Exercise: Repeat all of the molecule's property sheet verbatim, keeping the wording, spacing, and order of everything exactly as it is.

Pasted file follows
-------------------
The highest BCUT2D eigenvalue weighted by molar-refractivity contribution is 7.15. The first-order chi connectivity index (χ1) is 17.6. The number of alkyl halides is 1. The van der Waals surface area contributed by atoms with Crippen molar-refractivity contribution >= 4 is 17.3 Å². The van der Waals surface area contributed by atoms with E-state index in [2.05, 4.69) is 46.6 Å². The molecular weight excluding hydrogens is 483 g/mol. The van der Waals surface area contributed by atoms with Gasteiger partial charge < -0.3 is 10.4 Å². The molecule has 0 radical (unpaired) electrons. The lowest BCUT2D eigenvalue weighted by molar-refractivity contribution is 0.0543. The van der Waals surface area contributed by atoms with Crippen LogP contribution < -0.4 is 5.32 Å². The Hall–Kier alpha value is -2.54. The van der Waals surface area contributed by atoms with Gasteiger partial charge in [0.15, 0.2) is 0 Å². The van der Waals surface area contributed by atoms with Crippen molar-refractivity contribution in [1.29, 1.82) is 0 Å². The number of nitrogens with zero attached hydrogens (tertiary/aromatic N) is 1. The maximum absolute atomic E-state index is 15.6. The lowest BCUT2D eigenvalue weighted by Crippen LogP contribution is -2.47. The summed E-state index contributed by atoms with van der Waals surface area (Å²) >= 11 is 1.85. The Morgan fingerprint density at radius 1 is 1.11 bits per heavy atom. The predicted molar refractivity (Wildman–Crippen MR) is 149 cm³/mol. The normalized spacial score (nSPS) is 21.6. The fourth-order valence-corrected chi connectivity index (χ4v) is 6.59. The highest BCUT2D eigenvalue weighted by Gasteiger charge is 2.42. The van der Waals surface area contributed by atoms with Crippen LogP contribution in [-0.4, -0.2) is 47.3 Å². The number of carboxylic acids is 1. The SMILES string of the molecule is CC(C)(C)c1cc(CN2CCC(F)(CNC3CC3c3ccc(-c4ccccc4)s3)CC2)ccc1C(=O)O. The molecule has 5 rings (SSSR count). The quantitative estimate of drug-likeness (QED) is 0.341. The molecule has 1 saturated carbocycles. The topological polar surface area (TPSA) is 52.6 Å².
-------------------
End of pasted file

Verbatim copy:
The highest BCUT2D eigenvalue weighted by molar-refractivity contribution is 7.15. The first-order chi connectivity index (χ1) is 17.6. The number of alkyl halides is 1. The van der Waals surface area contributed by atoms with Crippen molar-refractivity contribution >= 4 is 17.3 Å². The van der Waals surface area contributed by atoms with E-state index in [2.05, 4.69) is 46.6 Å². The molecular weight excluding hydrogens is 483 g/mol. The van der Waals surface area contributed by atoms with Gasteiger partial charge < -0.3 is 10.4 Å². The molecule has 0 radical (unpaired) electrons. The lowest BCUT2D eigenvalue weighted by molar-refractivity contribution is 0.0543. The van der Waals surface area contributed by atoms with Crippen LogP contribution < -0.4 is 5.32 Å². The Hall–Kier alpha value is -2.54. The van der Waals surface area contributed by atoms with Gasteiger partial charge in [0.15, 0.2) is 0 Å². The van der Waals surface area contributed by atoms with Crippen molar-refractivity contribution in [1.29, 1.82) is 0 Å². The number of nitrogens with zero attached hydrogens (tertiary/aromatic N) is 1. The maximum absolute atomic E-state index is 15.6. The lowest BCUT2D eigenvalue weighted by Crippen LogP contribution is -2.47. The summed E-state index contributed by atoms with van der Waals surface area (Å²) >= 11 is 1.85. The Morgan fingerprint density at radius 1 is 1.11 bits per heavy atom. The predicted molar refractivity (Wildman–Crippen MR) is 149 cm³/mol. The normalized spacial score (nSPS) is 21.6. The fourth-order valence-corrected chi connectivity index (χ4v) is 6.59. The highest BCUT2D eigenvalue weighted by Gasteiger charge is 2.42. The van der Waals surface area contributed by atoms with Crippen LogP contribution in [-0.4, -0.2) is 47.3 Å². The number of carboxylic acids is 1. The SMILES string of the molecule is CC(C)(C)c1cc(CN2CCC(F)(CNC3CC3c3ccc(-c4ccccc4)s3)CC2)ccc1C(=O)O. The molecule has 5 rings (SSSR count). The quantitative estimate of drug-likeness (QED) is 0.341. The molecule has 1 saturated carbocycles. The topological polar surface area (TPSA) is 52.6 Å².